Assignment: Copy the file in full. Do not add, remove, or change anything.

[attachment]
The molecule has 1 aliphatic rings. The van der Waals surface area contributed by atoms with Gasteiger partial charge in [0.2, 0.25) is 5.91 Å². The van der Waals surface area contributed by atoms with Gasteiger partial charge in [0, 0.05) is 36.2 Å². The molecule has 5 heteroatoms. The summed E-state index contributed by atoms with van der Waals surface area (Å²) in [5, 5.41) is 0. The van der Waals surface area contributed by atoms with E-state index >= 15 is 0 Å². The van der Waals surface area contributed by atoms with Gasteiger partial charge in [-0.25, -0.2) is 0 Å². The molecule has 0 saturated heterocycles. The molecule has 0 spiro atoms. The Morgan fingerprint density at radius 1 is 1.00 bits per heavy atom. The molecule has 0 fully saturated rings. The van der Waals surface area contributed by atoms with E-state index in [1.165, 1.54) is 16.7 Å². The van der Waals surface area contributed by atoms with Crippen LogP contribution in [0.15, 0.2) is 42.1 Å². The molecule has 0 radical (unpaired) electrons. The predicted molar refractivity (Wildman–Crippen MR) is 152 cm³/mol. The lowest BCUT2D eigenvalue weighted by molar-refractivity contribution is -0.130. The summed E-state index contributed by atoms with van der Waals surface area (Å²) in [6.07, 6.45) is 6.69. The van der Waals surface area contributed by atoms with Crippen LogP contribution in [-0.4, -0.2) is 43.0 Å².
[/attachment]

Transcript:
The molecule has 1 aliphatic rings. The van der Waals surface area contributed by atoms with Gasteiger partial charge in [0.2, 0.25) is 5.91 Å². The van der Waals surface area contributed by atoms with Gasteiger partial charge in [0, 0.05) is 36.2 Å². The molecule has 5 heteroatoms. The summed E-state index contributed by atoms with van der Waals surface area (Å²) in [5, 5.41) is 0. The van der Waals surface area contributed by atoms with E-state index >= 15 is 0 Å². The van der Waals surface area contributed by atoms with Gasteiger partial charge in [-0.25, -0.2) is 0 Å². The molecule has 0 saturated heterocycles. The molecule has 0 spiro atoms. The Morgan fingerprint density at radius 1 is 1.00 bits per heavy atom. The molecule has 0 fully saturated rings. The van der Waals surface area contributed by atoms with E-state index in [1.165, 1.54) is 16.7 Å². The van der Waals surface area contributed by atoms with Crippen LogP contribution in [0.15, 0.2) is 42.1 Å². The molecule has 0 radical (unpaired) electrons. The predicted molar refractivity (Wildman–Crippen MR) is 152 cm³/mol. The lowest BCUT2D eigenvalue weighted by molar-refractivity contribution is -0.130. The summed E-state index contributed by atoms with van der Waals surface area (Å²) in [6.07, 6.45) is 6.69. The van der Waals surface area contributed by atoms with Crippen LogP contribution in [-0.4, -0.2) is 43.0 Å².